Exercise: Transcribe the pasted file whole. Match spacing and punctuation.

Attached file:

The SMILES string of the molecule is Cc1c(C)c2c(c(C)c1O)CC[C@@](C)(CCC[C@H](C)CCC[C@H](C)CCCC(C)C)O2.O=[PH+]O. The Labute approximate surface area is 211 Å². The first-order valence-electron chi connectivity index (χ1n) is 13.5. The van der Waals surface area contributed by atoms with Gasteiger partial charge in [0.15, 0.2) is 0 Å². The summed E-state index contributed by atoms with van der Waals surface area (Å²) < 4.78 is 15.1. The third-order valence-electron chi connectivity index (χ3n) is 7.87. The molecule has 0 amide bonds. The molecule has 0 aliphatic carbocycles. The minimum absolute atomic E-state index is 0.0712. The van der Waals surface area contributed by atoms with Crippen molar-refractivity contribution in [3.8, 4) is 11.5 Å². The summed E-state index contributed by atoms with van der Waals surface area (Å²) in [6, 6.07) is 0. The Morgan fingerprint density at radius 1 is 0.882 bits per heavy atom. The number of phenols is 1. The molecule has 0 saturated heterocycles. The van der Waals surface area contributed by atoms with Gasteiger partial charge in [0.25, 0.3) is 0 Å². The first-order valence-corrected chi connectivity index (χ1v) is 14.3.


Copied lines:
The SMILES string of the molecule is Cc1c(C)c2c(c(C)c1O)CC[C@@](C)(CCC[C@H](C)CCC[C@H](C)CCCC(C)C)O2.O=[PH+]O. The Labute approximate surface area is 211 Å². The first-order valence-electron chi connectivity index (χ1n) is 13.5. The van der Waals surface area contributed by atoms with Gasteiger partial charge in [0.15, 0.2) is 0 Å². The summed E-state index contributed by atoms with van der Waals surface area (Å²) < 4.78 is 15.1. The third-order valence-electron chi connectivity index (χ3n) is 7.87. The molecule has 0 amide bonds. The molecule has 0 aliphatic carbocycles. The minimum absolute atomic E-state index is 0.0712. The van der Waals surface area contributed by atoms with Crippen molar-refractivity contribution in [3.8, 4) is 11.5 Å². The summed E-state index contributed by atoms with van der Waals surface area (Å²) in [6, 6.07) is 0. The Morgan fingerprint density at radius 1 is 0.882 bits per heavy atom. The number of phenols is 1. The molecule has 0 saturated heterocycles. The van der Waals surface area contributed by atoms with Gasteiger partial charge in [0.25, 0.3) is 0 Å². The first-order valence-corrected chi connectivity index (χ1v) is 14.3.